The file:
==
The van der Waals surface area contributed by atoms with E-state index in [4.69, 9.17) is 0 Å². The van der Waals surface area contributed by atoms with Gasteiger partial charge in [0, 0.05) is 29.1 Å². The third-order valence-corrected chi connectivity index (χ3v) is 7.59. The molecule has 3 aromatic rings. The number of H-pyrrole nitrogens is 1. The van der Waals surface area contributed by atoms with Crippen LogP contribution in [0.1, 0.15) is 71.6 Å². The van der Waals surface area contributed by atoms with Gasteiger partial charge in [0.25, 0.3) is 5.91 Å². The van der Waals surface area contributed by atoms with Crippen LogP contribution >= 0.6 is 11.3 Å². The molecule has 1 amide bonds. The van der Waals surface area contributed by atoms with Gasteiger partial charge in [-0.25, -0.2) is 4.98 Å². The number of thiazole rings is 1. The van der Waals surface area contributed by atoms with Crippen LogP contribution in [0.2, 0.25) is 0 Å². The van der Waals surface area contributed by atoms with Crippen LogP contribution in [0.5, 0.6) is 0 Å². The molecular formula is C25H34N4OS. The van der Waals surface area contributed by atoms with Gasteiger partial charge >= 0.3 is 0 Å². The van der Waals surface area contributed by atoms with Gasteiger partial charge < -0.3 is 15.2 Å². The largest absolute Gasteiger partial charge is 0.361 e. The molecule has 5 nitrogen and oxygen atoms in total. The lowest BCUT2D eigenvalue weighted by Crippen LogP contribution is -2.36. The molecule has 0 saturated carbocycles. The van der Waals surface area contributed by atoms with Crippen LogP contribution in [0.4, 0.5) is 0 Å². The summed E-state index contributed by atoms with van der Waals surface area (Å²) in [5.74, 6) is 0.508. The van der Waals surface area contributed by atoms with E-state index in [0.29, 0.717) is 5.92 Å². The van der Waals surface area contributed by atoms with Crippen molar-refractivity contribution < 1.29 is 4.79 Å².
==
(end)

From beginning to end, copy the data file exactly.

The van der Waals surface area contributed by atoms with E-state index in [4.69, 9.17) is 0 Å². The van der Waals surface area contributed by atoms with Gasteiger partial charge in [0, 0.05) is 29.1 Å². The third-order valence-corrected chi connectivity index (χ3v) is 7.59. The molecule has 3 aromatic rings. The number of H-pyrrole nitrogens is 1. The van der Waals surface area contributed by atoms with Crippen LogP contribution in [0.1, 0.15) is 71.6 Å². The van der Waals surface area contributed by atoms with Gasteiger partial charge in [0.25, 0.3) is 5.91 Å². The van der Waals surface area contributed by atoms with Crippen LogP contribution >= 0.6 is 11.3 Å². The molecule has 1 amide bonds. The van der Waals surface area contributed by atoms with Gasteiger partial charge in [-0.25, -0.2) is 4.98 Å². The number of thiazole rings is 1. The van der Waals surface area contributed by atoms with Crippen LogP contribution in [0.2, 0.25) is 0 Å². The van der Waals surface area contributed by atoms with Crippen LogP contribution in [0.5, 0.6) is 0 Å². The molecular formula is C25H34N4OS. The van der Waals surface area contributed by atoms with Gasteiger partial charge >= 0.3 is 0 Å². The van der Waals surface area contributed by atoms with Gasteiger partial charge < -0.3 is 15.2 Å². The largest absolute Gasteiger partial charge is 0.361 e. The molecule has 5 nitrogen and oxygen atoms in total. The lowest BCUT2D eigenvalue weighted by Crippen LogP contribution is -2.36. The molecule has 0 saturated carbocycles. The van der Waals surface area contributed by atoms with Crippen LogP contribution in [0.4, 0.5) is 0 Å². The summed E-state index contributed by atoms with van der Waals surface area (Å²) in [5.74, 6) is 0.508. The van der Waals surface area contributed by atoms with E-state index in [0.29, 0.717) is 5.92 Å². The van der Waals surface area contributed by atoms with Crippen molar-refractivity contribution < 1.29 is 4.79 Å².